All of us feel more comfortable when we’re able to put labels on the things in our lives. Not all labels we give or receive are fair or tell the whole story, but the world is a confusing place. Our minds prefer order to chaos, so we summarize and label the world around us, even if those labels themselves are sometimes wrong.
In terms of our physical and mental health, there’s been a tug-of-war lately concerning everyone’s body mass index, or BMI. The national average has been steadily going up for decades, and being overweight has become, in a way, the "new normal." So can you have a higher BMI but still be just as healthy as a person with a lower BMI?
How do you calculate BMI?
The easiest way to calculate BMI is to go to this website and enter your height and weight. However, a more accurate reading and description are found here. It includes measurements of waist, wrist, hip and forearm circumference to help you get a better understanding of your real body fat percentage.
What is BMI, exactly?
BMI calculates your size relative to your height and weight. It is calculated differently for children and teens. From age 20 onward, though, BMI categories remain the same for both men and women. Here are the BMI categories for anyone 20 or older: A BMI under 18.5 is underweight. BMI between 18.5 and 24.9 is normal weight. BMI of 25 to 29.9 is overweight, and a BMI of 30 or more is obese.
I mentioned this in an article I did last year, but it bears repeating. BMI is, in theory, meant to roughly calculate the amount of body fat a person has. Probably 90 to 95 percent of the time, a man who’s 6 feet tall and weighs 250 pounds is obese and has a dangerously high amount of body fat. However, someone like Dwayne "The Rock" Johnson isn’t what you would consider obese, is he? Therein lies the problem.
People with a higher BMI really have more health risks.
The reason I’m bringing all of this up has to do with this recent study. The study comes out of the University of Glasgow, Scotland, and it includes nearly 120,000 participants. I like to draw attention to these bigger studies, because they're likely to give us more accurate and reliable information.
Normally, when scientists take into account BMI of people they're researching, what they find is correlation between negative health effects and a higher BMI. It makes sense to them and to us that a person who is morbidly obese has a greater chance of having a heart attack, right? This correlation makes sense. The problem has been that there hasn't been enough research into if there's a direct causation between these side effects. We've long assumed higher BMI is a risk factor for heart disease, but this study looks at that risk directly.
What did these researchers do differently? They looked at their test subjects independent of age, sex, alcohol intake or smoking history. These are most commonly the concentration of other studies, so it was important to not focus on their related health effects. What the researchers found is that a higher BMI alone shows a significantly higher risk of hypertension, heart disease, Type 2 diabetes and high blood pressure (both systolic and diastolic). Essentially, on average, a higher BMI alone does make us more likely to suffer from one or more of these side effects.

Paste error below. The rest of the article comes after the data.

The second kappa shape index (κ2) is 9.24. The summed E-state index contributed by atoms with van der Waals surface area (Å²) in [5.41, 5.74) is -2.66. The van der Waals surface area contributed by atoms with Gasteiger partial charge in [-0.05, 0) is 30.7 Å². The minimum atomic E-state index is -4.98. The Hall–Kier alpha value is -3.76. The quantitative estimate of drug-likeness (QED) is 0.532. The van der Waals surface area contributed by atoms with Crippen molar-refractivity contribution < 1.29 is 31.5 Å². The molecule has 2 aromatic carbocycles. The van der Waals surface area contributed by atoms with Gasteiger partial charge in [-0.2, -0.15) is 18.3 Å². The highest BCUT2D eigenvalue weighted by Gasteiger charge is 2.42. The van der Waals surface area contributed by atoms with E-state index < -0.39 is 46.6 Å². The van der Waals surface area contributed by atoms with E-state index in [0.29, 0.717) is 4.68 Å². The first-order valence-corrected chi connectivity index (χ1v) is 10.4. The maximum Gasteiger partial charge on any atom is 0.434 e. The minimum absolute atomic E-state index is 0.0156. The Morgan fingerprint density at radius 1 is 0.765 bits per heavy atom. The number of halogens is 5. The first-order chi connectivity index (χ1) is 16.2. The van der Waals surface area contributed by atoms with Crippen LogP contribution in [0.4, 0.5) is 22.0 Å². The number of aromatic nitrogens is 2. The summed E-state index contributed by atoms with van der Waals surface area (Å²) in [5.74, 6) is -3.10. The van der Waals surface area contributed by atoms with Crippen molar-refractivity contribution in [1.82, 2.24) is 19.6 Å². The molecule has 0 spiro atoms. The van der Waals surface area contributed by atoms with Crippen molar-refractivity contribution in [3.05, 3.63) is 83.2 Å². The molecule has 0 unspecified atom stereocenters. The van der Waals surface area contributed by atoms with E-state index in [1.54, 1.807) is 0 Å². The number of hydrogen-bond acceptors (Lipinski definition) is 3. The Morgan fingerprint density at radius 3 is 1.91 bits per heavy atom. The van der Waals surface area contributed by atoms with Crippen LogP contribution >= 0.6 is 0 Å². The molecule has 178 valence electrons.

But what about being "fat and fit"?
Bodybuilders like The Rock are in a class of their own. They may not suffer from the same risks as the people in the above study, but that’s because their body fat percentage is significantly lower than even the average person's. Having more muscle weight is not necessarily a burden to our health, but again, it’s rare to find people who fit into this category.
The debate is still raging. Many think you can be fat and fit, and I don’t necessarily disagree. Some people, for a variety of reasons, simply have always and will always struggle with their weight, regardless of how well they eat or how much they exercise. So it is possible to be overweight and run a marathon or hike the Appalachian Trail. Our BMI or weight isn’t always everything.
However, keep this in mind.
Even though being overweight and fit is possible, that doesn’t mean you’re overweight and healthy. There’s a big difference between being in shape and being the picture of good health. I think that’s where we see a lot of confusion and misunderstanding. The words "fit" and "healthy" seem really similar to us. They’re often used interchangeably when discussing research or wellness topics, but they’re not really the same thing, are they?
Any of us can be one of the following: fat and unhealthy, fat and fit, normal weight and fit, normal weight and healthy. However, we can also be The Rock—theoretically (according to BMI) fat but still healthy!
Therein lies the problem. We’re all too likely to place labels on people and things that don’t quite fit. We try to make them work or explain nuance to suit our needs. For me, I don’t really like BMI calculations all that much, but I see their worth for the general public. Between you and me, the best way to know your own health risks is to do the work yourself. Take measurements, get an accurate calculation of your body fat percentage, check your blood pressure regularly, and ask your doctor as many questions as you can think of.
Jay McKenzie loves soccer, history and feeling great. He's on a quest to eat better and exercise more, and he wants to share his experiences along the way. You can email him at [email protected] with comments or questions. The opinions expressed in this column belong solely to the author, not Nooga.com or its employees.